Lastly, it also needs to be considered that these findings need to be followed-up with more domain-specific primers that target archaea or methanogens specifically. This analysis would allow a more detailed description of the methanogen microbiota in the animals and would also add more sensitivity to the detection of methanogens in the samples. If the low abundance or even absence of methanogens turns out to be a characteristic trait of wild slow lorises, it may also be possible to use this information as a potential biomarker for the effect of diet on the gut microbiota and could be used as rapid PCR-based screening method using specific primers.
One aim of this study was to use the microbiota analysis as indicator of similarity between captive and wild slow lorises faecal samples. The tested diets in this study do not fully substitute the diet of wild animals, but important lessons for future diet design can be learned, e.g. aiming to increase the relative abundance of Bifidobacteria. The relative abundance of the highly abundant genus Bifidobacterium is –among some inorganic ions- positively correlated with soluble fibre. Increasing the content could therefore also help to increase the relative abundance of Bifidobacteria in the gut of captive animals. Increasing soluble fibre and reducing sugar in the diet may lead to shifts in microbe communities which may increase energy harvesting efficiency and have protective effects. Our results were different than what we expected based on the current literature; however, while slow lorises may not be an appropriate model, we did observe some trends which have been universal. The slight shift in microbe community has been associated with both better weight control and better-formed faeces in all animals as well, which may be used as a proxy for improved gut health41.
Applying this to all primates and not only slow lorises, it may also be worth considering changing dietary contents to reduce the relative abundance of some microbial taxa. This concern, for example, microbial taxa that have higher abundance in faecal samples of captive animal than in wild animals. Albeit not being statistically significant, the mean relative abundance of the phylum Proteobacteria is more than twice as high in faecal samples from captive animals as in wild animals. This phylum contains several pathogenic and opportunistic pathogenic microorganisms. Among the genera detected in the slow lorises faeces are members of the Helicobacter (assigned as ‘Flexispira’ by Greengenes, but this genus name is not validly published and OTUs taxonomically assigned as Flexispira should be considered to belong to the genus Helicobacter69), Bilophila and less well-characterised Enterobactericeae genera. Whether this high relative abundance of the Proteobacteria is an indicator of increased susceptibility to infections or simply a strong deviation from the composition of native microbiome is speculative and will require additional research. However, correlation analysis suggests that reducing the contents of WSC could help to reduce the relative abundance of some Proteobacteria and concomitantly the risk of infections. However, not all Proteobacteria taxa seem to follow this same pattern and follow-up studies with additional and/or more defined diets will be required to further improve the composition of slow lorises diets. Lastly, it needs to be noted that understanding the underlying mechanisms of dietary interventions will require additional attention. The observed correlations could simply indicate a co-occurrence of genera and/or substrates, but it may also point towards a diet-specific metabolic network with syntrophic interaction between its members.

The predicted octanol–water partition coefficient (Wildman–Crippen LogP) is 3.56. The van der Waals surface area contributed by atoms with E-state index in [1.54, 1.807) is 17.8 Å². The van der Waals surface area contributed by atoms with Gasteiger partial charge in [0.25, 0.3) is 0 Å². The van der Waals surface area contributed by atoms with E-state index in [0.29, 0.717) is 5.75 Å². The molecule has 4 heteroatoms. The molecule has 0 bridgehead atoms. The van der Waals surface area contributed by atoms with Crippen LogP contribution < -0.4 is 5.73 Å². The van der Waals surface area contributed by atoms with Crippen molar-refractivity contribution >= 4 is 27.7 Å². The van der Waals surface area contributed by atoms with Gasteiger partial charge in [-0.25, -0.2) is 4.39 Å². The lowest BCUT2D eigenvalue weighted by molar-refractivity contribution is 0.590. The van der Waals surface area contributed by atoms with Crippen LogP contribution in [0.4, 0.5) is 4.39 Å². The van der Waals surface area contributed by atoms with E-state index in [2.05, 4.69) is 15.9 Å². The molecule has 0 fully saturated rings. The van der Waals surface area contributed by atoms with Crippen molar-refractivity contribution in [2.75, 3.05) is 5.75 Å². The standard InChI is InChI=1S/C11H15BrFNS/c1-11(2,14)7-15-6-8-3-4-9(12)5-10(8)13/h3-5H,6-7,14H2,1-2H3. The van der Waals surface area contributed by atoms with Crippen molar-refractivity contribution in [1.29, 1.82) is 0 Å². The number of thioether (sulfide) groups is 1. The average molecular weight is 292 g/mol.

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We thank Longleat Safari and Adventure Park, Whitley Wildlife Conservation Trust, Primate Society of Great Britain, International Primatological Society Captive Care and Breeding Committee, Nacey Maggioncalda Foundation, Universities Federation for Animal Welfare, National Geographic (GEFNE101-13), Disney Worldwide Conservation Fund, Colombus Zoo, Phoenix Zoo, Cleveland Zoo and Zoo Society, Shaldon Wildlife Trust, Shepreth Wildlife Park, Sophie Danforth Foundation, Conservation International Primate Action Fund, Mazuri Zoo Feeds and Temasek Life Sciences Laboratory for their funding support with various elements of this ongoing research. We would also like to thank two anonymous reviewers for their helpful comments and Dr Nathaniel Ng and Dr Shangzhe Xie for proof reading the manuscript.
The authors declare no competing interests.
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Cabana, F., Clayton, J.B., Nekaris, K.A.I. et al. Nutrient-based diet modifications impact on the gut microbiome of the Javan slow loris (Nycticebus javanicus). Sci Rep 9, 4078 (2019). https://doi.org/10.1038/s41598-019-40911-0